As a co-signer, you want to make sure that the borrower is fulfilling any insurance obligations that are part of the loan.

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When Should You Have A Cosigner on Your Car Loan?

If you need the assistance of a co-signer to be able to take out a loan to get a vehicle, this is a likely indication that your credit score is not great or that you do not have enough credit history for you to get a reasonable rate to borrow the money on your own.

In this circumstance, you may not be required to add the co-signer to your auto insurance policy, but you probably should be looking into ways to get your premium as low as possible.

Along with your driving record, your credit score can be a major factor in the rate that you pay for auto insurance. If you are a new driver and have not established sufficient credit to have a good credit score, then you may want to investigate being added to your one of your parents’ current auto insurance policy.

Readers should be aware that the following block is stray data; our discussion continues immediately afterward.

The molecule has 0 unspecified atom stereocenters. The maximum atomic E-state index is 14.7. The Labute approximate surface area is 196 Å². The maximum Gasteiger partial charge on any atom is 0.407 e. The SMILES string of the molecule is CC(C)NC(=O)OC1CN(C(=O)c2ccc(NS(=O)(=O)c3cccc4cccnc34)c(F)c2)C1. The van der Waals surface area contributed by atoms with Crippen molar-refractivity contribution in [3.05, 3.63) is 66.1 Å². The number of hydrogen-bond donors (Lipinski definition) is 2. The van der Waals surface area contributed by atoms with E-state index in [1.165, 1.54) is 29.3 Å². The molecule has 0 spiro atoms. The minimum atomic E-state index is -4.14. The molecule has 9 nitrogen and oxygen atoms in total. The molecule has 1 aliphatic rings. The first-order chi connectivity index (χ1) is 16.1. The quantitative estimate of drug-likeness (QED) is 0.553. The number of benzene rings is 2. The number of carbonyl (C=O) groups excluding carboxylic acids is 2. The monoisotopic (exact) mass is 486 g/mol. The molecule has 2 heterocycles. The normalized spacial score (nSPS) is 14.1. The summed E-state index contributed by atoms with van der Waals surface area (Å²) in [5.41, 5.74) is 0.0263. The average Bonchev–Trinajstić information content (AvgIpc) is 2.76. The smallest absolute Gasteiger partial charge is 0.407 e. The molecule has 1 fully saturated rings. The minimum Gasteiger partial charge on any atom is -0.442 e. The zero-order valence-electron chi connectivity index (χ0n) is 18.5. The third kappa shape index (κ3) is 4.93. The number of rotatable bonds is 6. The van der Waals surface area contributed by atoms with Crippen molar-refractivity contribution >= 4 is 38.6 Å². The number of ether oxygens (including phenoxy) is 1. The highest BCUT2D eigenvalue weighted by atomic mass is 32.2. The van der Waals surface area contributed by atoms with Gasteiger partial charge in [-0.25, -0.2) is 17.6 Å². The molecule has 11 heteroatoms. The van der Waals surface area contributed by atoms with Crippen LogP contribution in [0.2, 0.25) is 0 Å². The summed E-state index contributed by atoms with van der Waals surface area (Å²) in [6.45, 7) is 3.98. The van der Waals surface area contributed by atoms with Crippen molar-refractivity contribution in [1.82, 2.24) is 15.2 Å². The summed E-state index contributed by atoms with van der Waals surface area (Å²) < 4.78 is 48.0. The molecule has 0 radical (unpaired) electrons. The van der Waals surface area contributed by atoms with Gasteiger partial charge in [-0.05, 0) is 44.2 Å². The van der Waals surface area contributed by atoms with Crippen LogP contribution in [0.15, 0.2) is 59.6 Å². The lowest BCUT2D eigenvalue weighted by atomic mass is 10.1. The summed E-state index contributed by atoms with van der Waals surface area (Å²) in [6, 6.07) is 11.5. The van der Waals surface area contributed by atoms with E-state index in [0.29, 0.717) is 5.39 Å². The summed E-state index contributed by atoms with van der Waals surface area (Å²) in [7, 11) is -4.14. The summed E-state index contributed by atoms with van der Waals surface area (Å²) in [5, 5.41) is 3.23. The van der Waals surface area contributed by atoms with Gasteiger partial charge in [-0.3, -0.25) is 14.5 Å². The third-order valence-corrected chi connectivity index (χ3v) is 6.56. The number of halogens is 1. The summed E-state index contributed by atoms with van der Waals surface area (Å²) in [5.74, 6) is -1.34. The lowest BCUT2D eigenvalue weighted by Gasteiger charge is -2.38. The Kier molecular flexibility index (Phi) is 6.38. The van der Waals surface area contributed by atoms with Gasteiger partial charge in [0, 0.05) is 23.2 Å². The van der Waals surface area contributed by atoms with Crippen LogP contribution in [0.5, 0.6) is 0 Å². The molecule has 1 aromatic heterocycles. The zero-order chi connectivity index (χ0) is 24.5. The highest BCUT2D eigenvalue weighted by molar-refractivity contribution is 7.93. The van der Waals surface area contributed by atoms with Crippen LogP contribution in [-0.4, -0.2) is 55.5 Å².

If they are willing to co-sign for a car loan for you, they are probably also willing to add you to their existing auto insurance policy.

Once you’ve gained more experience as a driver and established enough credit, you can look into securing your own auto insurance policy.

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What Is A Cosigner Responsible for on an Auto Loan?

If you are the co-signer on a loan for a vehicle, then you are legally responsible for the borrower’s financial obligations for the car. So if they’re not making payments on time, it could affect your credit score as well. You should never cosign with a family member you cannot trust to make on time payments or loans you cannot pay if needed.

While this does not necessarily mean that you are responsible for the auto insurance aspects of the car loan, there may be conditions of the auto loan that require that certain levels of coverage be maintained as a part of the loan.

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If the borrower is caught without maintaining the minimum auto insurance requirements, the lender may decide to tack on the price of the policy it chooses to the amount of the loan, which would also be rolled into the monthly premium payment.